Photo by Annie Spratt on Unsplash


Special to The Dallas Examiner


From the beginning of the COVID-19 pandemic, scammers capitalized on the crisis. Even now, BBB Scam Tracker regularly receives reports about pandemic-related scams. Be on the lookout for this common con: phishing messages about at-home COVID-19 tests.


How the scam works

You receive a call, get a message, or spot a social media post. You qualify for free at-home COVID-19 tests from your insurance or the government. But qualities are limited, and you need to apply immediately.

However, you need to provide a few basic details to receive your tests delivered straight to your door. The form – or, in the case of a phone scam, the caller – asks for your name, contact information, and insurance information, including copies of your insurance cards or Medicare number. They may also ask for your credit card number to cover a small delivery fee. If you agree, you’ll hand your sensitive personal information to scammers. Adding insult to injury, you will never receive your tests. They never existed!

“I received two emails from ‘COVID-19 Tests’ indicating that the Biden administration must cover at-home COVID testing kits every month for free. I was asked for personal data, including my address, date of birth, and Medicare card number. When it came time to determine if I qualified, the site would no longer work. I immediately became suspicious. I am afraid I was scammed into providing information that can be used to open accounts in my name,” One consumer told BBB.


How to avoid COVID-19 test scams

  • Want a test? Get one through official sources. Speak with your local pharmacist about purchasing a test or visit to see if your household qualifies for free at-home tests from the government. The FDA also has a list of authorized at-home COVID-19 diagnostic tests you can review.
  • Do your research. Scammers may pressure you to hand over your personal information, claiming that you’ll lose your chance to get free tests if you don’t act now. Refrain from giving in to high-pressure tactics; constantly research before you agree to anything. In addition, review this warning from the FDA.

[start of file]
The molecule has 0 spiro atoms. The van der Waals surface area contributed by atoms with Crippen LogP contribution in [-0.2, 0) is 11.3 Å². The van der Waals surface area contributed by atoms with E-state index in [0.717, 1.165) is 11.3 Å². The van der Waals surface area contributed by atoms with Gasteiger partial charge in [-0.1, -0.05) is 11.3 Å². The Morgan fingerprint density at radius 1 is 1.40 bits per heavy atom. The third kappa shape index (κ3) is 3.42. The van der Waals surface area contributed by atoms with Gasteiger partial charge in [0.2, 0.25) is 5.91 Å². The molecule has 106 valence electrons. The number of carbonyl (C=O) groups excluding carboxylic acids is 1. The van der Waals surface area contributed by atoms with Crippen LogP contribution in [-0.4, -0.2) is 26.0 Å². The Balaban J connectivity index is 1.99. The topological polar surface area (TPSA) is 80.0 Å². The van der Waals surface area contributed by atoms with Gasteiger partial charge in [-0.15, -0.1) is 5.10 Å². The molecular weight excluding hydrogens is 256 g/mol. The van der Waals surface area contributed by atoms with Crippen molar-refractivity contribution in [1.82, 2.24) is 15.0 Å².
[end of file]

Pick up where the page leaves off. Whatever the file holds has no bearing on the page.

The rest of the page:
• Understand all your testing options. The Centers for Disease Control and Prevention has a detailed guide to testing for COVID-19. Knowing what tests are available and how to get them will give you the upper hand should you be targeted by a scammer.
  • Never share your personal information with strangers. Only make purchases and share your personal information with people and companies you know and trust. Be wary of anyone approaching you with unsolicited offers, whether over the phone or otherwise. If you suspect your personal information has been compromised, report it to
  • Don’t click on links in text messages or emails from strangers. Scammers often send links to their victims as a part of phishing scams. Such links might send you to an imitation website where scammers try to collect your personal information, or they could download malware onto your computer or mobile device, which will also put you at risk for identity theft.


For more information

BBB has additional tips for avoiding scams at and on the BBB news feed at

If you’ve been the victim of a scam, please report it on Your report can help others to stay alert and avoid similar scams.

Mollie Finch Belt is the Publisher and Chief Executive Officer of The Dallas Examiner. She attended elementary school in Tuskegee, Ala.; Cambridge, Mass.; and Dallas, Texas. In 1961, she graduated from...

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